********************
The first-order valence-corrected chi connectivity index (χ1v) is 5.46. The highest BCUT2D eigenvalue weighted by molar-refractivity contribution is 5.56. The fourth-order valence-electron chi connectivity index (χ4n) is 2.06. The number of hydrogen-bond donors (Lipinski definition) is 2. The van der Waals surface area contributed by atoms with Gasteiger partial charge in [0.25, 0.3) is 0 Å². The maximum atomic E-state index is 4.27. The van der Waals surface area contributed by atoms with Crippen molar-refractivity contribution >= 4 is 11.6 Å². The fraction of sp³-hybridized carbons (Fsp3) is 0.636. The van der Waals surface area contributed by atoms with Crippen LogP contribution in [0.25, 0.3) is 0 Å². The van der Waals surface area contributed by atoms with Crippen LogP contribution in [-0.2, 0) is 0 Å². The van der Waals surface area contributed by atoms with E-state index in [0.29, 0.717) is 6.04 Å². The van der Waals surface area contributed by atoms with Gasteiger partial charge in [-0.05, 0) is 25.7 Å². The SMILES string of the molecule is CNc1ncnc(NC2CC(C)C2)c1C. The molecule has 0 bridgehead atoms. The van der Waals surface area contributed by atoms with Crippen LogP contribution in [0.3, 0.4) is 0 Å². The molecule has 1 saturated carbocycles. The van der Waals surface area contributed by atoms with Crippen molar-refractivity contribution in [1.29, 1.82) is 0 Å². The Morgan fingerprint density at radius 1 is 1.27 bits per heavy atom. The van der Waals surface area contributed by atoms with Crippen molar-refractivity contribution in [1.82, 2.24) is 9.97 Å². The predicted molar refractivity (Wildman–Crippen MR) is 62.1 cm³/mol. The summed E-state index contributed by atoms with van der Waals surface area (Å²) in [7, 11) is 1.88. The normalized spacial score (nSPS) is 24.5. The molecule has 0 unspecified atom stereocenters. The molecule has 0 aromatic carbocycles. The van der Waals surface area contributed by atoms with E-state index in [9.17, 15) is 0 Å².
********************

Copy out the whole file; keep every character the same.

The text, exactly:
The first-order valence-corrected chi connectivity index (χ1v) is 5.46. The highest BCUT2D eigenvalue weighted by molar-refractivity contribution is 5.56. The fourth-order valence-electron chi connectivity index (χ4n) is 2.06. The number of hydrogen-bond donors (Lipinski definition) is 2. The van der Waals surface area contributed by atoms with Gasteiger partial charge in [0.25, 0.3) is 0 Å². The maximum atomic E-state index is 4.27. The van der Waals surface area contributed by atoms with Crippen molar-refractivity contribution >= 4 is 11.6 Å². The fraction of sp³-hybridized carbons (Fsp3) is 0.636. The van der Waals surface area contributed by atoms with Crippen LogP contribution in [0.25, 0.3) is 0 Å². The van der Waals surface area contributed by atoms with Crippen LogP contribution in [-0.2, 0) is 0 Å². The van der Waals surface area contributed by atoms with E-state index in [0.29, 0.717) is 6.04 Å². The van der Waals surface area contributed by atoms with Gasteiger partial charge in [-0.05, 0) is 25.7 Å². The SMILES string of the molecule is CNc1ncnc(NC2CC(C)C2)c1C. The molecule has 0 bridgehead atoms. The van der Waals surface area contributed by atoms with Crippen LogP contribution in [0.3, 0.4) is 0 Å². The molecule has 1 saturated carbocycles. The van der Waals surface area contributed by atoms with Crippen molar-refractivity contribution in [1.29, 1.82) is 0 Å². The Morgan fingerprint density at radius 1 is 1.27 bits per heavy atom. The van der Waals surface area contributed by atoms with Crippen molar-refractivity contribution in [1.82, 2.24) is 9.97 Å². The predicted molar refractivity (Wildman–Crippen MR) is 62.1 cm³/mol. The summed E-state index contributed by atoms with van der Waals surface area (Å²) in [7, 11) is 1.88. The normalized spacial score (nSPS) is 24.5. The molecule has 0 unspecified atom stereocenters. The molecule has 0 aromatic carbocycles. The van der Waals surface area contributed by atoms with E-state index in [9.17, 15) is 0 Å².